Western Bean Cutworm Trap Counts Going up; Time to Check for Eggs!

WBC egg mass with newly hatched larvae

Our WBC trapping network has been catching relatively few moths over the past weeks but last week some higher numbers were reported. These numbers are still a bit behind what I would have expected considering the warmer weather but the trend is towards increasing numbers. Just last week the scouts were finding quite a few WBC egg masses on corn in the Bothwell area with some of the eggs beginning to hatch.   Increasing trap catches have been found in Chatham-Kent, Elgin, Halimand-Norfolk, Huron, Lambton, Oxford and Wellington.  We haven’t seen peak moth flight yet but we are certainly on the way. A lot of corn in south western Ontario, is in the whorl-to-pretassel and tassel stage and with moth eggs being found, it’s time to get out and start scouting.

For a refresher on scouting techniques and threshold numbers check out the link to the agronomy guide: http://www.omafra.gov.on.ca/english/crops/pub811/13corn.htm#wbcutworm

For weekly updates on trap catches in your area visit the Canadian Corn Pest Coalition website www.cornpest.ca

Hot + Dry = Spider Mites

In areas where we have seen very little rain and high temperatures some reports of spider mites in soybeans are coming in. It looks like now is the time to start scouting! Typically damage is first noticed at the field edges however, the wind can move the mites further into the field where hot spots can develop. When scouting, look for stippling, curling and bronzing of the leaves. These are symptoms of mite damage.  Scouting information, identification and thresholds are available in the agronomy guide: http://www.omafra.gov.on.ca/english/crops/pub811/13soybean.htm#spider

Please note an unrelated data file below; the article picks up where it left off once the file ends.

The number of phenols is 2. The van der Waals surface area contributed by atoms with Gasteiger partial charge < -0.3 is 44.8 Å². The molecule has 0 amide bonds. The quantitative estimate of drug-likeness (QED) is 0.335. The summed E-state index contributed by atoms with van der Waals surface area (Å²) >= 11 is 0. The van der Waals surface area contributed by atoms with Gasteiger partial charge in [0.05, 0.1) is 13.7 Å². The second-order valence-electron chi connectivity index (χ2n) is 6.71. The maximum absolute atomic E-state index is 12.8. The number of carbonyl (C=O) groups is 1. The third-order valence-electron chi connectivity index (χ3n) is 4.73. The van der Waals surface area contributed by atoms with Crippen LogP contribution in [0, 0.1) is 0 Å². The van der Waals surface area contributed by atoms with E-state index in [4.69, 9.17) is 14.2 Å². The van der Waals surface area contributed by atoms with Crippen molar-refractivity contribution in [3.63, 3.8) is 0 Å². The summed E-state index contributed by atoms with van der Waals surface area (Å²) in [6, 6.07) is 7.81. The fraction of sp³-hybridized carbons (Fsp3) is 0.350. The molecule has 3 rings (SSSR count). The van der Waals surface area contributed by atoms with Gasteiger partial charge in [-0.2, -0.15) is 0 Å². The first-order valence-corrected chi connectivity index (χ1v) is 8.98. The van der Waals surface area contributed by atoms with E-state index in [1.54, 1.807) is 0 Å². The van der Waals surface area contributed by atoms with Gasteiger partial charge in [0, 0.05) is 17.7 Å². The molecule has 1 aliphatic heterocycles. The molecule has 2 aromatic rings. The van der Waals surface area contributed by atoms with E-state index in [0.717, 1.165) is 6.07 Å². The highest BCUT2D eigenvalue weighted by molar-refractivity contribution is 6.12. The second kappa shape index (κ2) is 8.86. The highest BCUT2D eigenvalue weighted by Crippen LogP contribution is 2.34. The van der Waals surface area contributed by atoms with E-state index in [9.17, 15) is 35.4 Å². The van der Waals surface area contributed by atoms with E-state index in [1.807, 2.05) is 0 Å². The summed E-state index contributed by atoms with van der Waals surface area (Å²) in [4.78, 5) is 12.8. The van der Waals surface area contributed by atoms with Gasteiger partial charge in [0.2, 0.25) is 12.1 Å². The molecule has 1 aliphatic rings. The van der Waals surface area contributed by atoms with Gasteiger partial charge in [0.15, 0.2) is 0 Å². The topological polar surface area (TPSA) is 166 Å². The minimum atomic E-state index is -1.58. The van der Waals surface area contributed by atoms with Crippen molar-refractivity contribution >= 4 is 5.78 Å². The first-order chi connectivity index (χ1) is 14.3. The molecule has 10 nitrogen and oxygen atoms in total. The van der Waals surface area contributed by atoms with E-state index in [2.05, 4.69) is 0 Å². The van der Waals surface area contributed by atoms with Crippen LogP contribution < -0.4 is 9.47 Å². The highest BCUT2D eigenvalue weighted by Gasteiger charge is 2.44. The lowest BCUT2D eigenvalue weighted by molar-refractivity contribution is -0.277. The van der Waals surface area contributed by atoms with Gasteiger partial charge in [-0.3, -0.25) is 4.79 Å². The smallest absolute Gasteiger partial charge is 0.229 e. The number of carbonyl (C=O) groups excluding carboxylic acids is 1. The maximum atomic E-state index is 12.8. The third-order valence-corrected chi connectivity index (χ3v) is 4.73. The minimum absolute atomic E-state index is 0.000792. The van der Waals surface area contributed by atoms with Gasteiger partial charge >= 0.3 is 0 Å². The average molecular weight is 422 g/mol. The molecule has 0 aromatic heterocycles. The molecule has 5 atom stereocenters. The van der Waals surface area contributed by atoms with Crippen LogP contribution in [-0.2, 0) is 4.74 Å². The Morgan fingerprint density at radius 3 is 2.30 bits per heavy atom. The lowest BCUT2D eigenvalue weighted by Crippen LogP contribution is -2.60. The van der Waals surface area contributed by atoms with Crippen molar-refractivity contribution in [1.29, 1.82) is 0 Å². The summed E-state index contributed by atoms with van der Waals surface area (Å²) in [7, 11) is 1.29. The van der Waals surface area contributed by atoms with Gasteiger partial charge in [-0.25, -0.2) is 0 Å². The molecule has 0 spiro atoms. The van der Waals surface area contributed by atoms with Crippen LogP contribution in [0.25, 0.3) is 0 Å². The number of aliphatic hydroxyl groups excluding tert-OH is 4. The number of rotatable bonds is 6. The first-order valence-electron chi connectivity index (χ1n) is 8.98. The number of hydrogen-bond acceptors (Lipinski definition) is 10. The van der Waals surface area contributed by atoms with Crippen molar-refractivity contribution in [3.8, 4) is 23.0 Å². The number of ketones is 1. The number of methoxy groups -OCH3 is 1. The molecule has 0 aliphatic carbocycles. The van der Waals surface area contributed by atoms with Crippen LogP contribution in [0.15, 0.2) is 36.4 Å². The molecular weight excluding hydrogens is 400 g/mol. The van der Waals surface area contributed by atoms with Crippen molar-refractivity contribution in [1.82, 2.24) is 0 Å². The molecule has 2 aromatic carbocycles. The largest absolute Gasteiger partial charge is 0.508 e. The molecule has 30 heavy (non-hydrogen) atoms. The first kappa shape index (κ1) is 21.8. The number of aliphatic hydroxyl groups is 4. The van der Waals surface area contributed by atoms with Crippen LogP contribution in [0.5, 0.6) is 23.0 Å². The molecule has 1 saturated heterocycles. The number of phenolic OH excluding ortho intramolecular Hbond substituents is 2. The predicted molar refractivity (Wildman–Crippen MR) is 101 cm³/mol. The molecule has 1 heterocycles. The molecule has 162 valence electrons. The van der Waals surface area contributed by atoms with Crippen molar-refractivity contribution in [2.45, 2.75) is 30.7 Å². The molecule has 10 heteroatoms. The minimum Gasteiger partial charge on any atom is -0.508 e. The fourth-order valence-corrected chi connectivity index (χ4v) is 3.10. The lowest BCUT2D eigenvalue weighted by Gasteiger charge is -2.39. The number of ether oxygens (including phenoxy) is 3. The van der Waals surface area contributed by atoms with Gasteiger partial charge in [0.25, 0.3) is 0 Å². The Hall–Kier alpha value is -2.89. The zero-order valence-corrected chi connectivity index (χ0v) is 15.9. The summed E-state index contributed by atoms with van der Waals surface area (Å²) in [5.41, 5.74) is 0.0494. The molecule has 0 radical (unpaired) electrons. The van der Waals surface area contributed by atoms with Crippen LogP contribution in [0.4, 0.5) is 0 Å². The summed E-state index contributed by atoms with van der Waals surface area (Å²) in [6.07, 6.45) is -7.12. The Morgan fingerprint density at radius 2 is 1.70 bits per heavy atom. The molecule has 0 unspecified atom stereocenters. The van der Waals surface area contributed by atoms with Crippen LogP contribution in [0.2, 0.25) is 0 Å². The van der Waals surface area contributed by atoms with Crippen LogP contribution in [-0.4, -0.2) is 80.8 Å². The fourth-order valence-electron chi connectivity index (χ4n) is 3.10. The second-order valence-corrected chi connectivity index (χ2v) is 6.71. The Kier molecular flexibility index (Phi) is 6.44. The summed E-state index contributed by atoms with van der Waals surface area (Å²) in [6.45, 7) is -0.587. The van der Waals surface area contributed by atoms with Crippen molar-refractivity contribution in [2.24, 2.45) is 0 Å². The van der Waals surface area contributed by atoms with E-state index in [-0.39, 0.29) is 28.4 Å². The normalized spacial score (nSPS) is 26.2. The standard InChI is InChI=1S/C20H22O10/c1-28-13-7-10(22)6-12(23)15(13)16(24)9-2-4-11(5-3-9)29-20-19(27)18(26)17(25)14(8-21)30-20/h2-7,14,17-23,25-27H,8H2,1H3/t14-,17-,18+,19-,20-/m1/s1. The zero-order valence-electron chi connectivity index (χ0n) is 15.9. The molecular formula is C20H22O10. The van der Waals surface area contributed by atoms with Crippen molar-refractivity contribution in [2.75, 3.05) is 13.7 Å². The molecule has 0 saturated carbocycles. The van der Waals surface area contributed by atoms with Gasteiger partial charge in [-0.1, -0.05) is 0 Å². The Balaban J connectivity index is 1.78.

Any Aphids Yet?  

Some reports of soybean aphids have been coming in but the numbers are low so far.  Our neighbors to the south are also reporting low numbers of soybean aphids this year so I have my fingers crossed for things to stay that way.  This is the time of year when populations can start to build so keep an eye out for them.

This may be a good year to try the Aphid Advisor App.  This smart phone app is available for Black Berry, iPhone and Android operating systems and is a useful tool to help decide if an insecticide application is needed.  The app is available through the website www.aphidapp.com for blackberry users and will soon be available through the App Store for iPhone users.  Check out the website for more information.